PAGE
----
Human Monsters: Representations Of The Limits Of Humanity In The Early Modern Period
The final project for SPAN/LITRS 058 is a digital exhibit of human monstrosity. Each student will identify a topic or theme related to human monstrosity in any form and choose representative examples. This project will be presented using an online tool (Scalar) that enables the creation of multimedia exhibits. Students will search for and collect text, images, video and sound recordings of their topic/theme and examples and curate an online exhibit that explores some facet (historical, biological, psychological, social, etc.) of the limits between the human and the monstrous.
Swarthmore College Provost Office
Creative Commons License
This work is licensed under a Creative Commons Attribution 4.0 International License.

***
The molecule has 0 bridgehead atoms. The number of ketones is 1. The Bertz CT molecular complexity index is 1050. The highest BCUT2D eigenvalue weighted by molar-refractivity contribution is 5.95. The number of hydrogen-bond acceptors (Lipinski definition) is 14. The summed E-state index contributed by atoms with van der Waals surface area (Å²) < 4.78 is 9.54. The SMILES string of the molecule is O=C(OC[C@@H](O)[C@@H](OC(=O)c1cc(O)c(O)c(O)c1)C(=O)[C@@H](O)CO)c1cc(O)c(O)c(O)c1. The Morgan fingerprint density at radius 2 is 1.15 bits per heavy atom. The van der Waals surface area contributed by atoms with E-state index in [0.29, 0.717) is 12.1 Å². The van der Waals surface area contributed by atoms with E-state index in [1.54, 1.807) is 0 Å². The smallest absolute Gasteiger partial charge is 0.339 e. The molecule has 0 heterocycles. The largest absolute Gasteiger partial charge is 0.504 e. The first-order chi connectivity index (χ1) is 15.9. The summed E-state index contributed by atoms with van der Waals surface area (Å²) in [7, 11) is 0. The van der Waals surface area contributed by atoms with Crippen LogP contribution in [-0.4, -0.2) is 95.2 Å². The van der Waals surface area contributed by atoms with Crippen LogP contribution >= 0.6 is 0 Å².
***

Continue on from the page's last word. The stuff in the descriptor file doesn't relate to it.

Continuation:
"Digital Exhibit Of Human Monstrosity".
Human Monsters: Representations Of The Limits Of Humanity In The Early Modern Period.
Professor Eli Cohen was awarded a Digital Humanities Curricular Grant from the Provost's Office for use in his spring 2020 course, Human Monsters: Representations of the Limits of Humanity in the Early Modern Period (SPAN/LITRS 058). The syllabus, assignment instructions, and resulting website are made freely available here courtesy of the author.